Leaders often cite creativity and innovation as critical components of business success. But many businesses fail to create and encourage environments where creativity can flourish. Managers make three common mistakes that prohibit new ideas and suppress suggestions that don’t align with their own.
A 2017 PwC survey of 1,379 CEOs determined that “innovation” was the top priority for most businesses. The same survey revealed 77% of CEOs struggle to find employees with creativity and innovation skills. Last year, a LinkedIn analysis ranked “creativity” as the most in-demand soft skill.
Why do organizations have so much trouble enabling employee creativity? The answer lies in subtle and deeply ingrained behaviors that prevent companies from creating a creative culture. We identify three misconceptions that managers must overcome to effectively build creative cultures.
The Productivity Illusion
A few months ago, articles critical of Google CEO Sundar Pichai argued his slow decision-making process stifled innovation. The articles incorrectly equated decision-making speed with innovation. We don’t have insight into whether his “slow” decisions were innovative, but the misconception that slow decision-making stifles innovation often leads to the illusion that productivity requires speed. Coupled with other measures that Pichai has taken, notably distributed decision making and cutting down on vanity projects, it is just as likely that he is taking a disciplined approach to innovation and productivity, which is reflected in Google’s increased innovation, and growing stock price.
No matter the size of your company, you have likely come across a persona like the fictional employee we’ll refer to hereafter as “Dave.” Dave is a well-liked leader. He is known for quick thinking and decisiveness, and most people regard him as someone who gets things done. On a typical day, he spends most of his time in group meetings. He listens carefully to the issues his team addresses. He weighs in and helps them resolve the challenges. He prides himself on not leaving the office until he executes his to-do list. With every item that he ticks off his list, he feels good about his impact. As he leaves the office, he is happy to have had such a productive day. Given Dave’s ability to address issues and help teams make forward progress, most people would consider him to be a great leader. Not so fast (and we mean that literally).
Trying to resolve things too quickly, especially for complex problems, is detrimental to innovation because you fall prey to premature closure. Resistance to premature closure — a key aspect of creativity — is our ability to keep an open mind when we already have a potential solution. Some of the best solutions don’t come in the initial meeting or two, but after a longer incubation period. While mantras like “move fast and break things” can help push people towards action, they can backfire when the underlying problem is complex. In such situations, resisting the temptation to find a solution quickly (and often less creatively), and instead urging the team (much to their frustration) to keep searching for more ideas can lead to more innovative and far-reaching solutions.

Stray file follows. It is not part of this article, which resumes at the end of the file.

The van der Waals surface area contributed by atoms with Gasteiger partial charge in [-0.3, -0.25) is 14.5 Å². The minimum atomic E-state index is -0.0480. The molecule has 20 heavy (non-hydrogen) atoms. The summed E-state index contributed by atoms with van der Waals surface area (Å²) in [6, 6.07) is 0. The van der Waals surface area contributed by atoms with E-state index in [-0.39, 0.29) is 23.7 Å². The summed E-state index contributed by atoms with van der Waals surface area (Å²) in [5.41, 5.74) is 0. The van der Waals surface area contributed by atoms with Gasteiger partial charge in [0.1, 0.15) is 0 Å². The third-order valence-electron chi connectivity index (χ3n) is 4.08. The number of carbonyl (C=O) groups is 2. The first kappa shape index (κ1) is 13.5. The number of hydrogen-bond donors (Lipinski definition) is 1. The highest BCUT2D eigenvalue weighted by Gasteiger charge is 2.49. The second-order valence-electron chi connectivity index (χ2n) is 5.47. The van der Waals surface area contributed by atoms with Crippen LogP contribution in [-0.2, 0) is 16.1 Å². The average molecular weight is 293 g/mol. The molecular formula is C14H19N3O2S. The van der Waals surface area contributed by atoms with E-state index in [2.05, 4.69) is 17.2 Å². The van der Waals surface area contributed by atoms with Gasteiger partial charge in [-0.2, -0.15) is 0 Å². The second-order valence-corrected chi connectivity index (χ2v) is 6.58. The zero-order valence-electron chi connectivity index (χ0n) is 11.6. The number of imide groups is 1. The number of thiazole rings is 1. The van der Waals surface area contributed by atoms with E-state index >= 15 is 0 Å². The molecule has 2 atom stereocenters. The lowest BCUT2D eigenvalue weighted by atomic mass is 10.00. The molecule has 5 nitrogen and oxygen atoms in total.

To avoid premature closure, teams should arrive at an “almost final” decision and then intentionally delay action in favor of additional incubation time. During this time, everyone should commit to thinking about the problem and sharing their ideas. If the team can’t find a better approach during the incubation period, they should proceed with their original solution.
The Intelligence Illusion
Creative thinking is more cognitively demanding than logical thinking. It engages more parts of the brain across the left and right hemisphere and places higher demands on working memory. In that sense, creative thinking is a higher-order skill. In practical terms, this means that analyzing an idea is easier than synthesizing a new one from multiple sources.
When presented with a potential solution, it is easier to drill down on one aspect and discover ways that the solution might not work. Narrowly focusing on one dimension of the idea also means that the working memory must keep track of only a few things. On the other hand, when trying to combine different ideas or perspectives, the brain works in overdrive — engaging both the executive and imagination networks, trying multiple combinations in quick succession to find a solution that might work. Working memory gets taxed more as all elements need to be retained during processing.